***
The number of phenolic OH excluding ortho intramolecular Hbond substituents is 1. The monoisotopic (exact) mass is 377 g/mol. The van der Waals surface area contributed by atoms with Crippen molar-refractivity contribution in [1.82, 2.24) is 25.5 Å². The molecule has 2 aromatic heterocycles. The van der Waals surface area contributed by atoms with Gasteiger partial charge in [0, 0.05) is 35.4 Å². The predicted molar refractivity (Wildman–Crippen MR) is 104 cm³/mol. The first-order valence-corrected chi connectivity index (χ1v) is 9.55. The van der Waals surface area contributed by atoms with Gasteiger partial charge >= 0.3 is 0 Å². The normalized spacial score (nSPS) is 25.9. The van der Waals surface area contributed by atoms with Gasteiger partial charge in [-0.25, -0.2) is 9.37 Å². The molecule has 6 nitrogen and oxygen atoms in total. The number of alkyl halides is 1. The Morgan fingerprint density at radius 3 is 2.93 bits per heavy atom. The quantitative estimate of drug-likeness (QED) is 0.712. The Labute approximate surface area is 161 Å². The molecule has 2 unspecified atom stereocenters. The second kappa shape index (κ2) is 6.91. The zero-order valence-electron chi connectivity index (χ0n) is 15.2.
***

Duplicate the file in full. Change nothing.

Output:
The number of phenolic OH excluding ortho intramolecular Hbond substituents is 1. The monoisotopic (exact) mass is 377 g/mol. The van der Waals surface area contributed by atoms with Crippen molar-refractivity contribution in [1.82, 2.24) is 25.5 Å². The molecule has 2 aromatic heterocycles. The van der Waals surface area contributed by atoms with Gasteiger partial charge in [0, 0.05) is 35.4 Å². The predicted molar refractivity (Wildman–Crippen MR) is 104 cm³/mol. The first-order valence-corrected chi connectivity index (χ1v) is 9.55. The van der Waals surface area contributed by atoms with Gasteiger partial charge >= 0.3 is 0 Å². The normalized spacial score (nSPS) is 25.9. The van der Waals surface area contributed by atoms with Gasteiger partial charge in [-0.25, -0.2) is 9.37 Å². The molecule has 6 nitrogen and oxygen atoms in total. The number of alkyl halides is 1. The Morgan fingerprint density at radius 3 is 2.93 bits per heavy atom. The quantitative estimate of drug-likeness (QED) is 0.712. The Labute approximate surface area is 161 Å². The molecule has 2 unspecified atom stereocenters. The second kappa shape index (κ2) is 6.91. The zero-order valence-electron chi connectivity index (χ0n) is 15.2.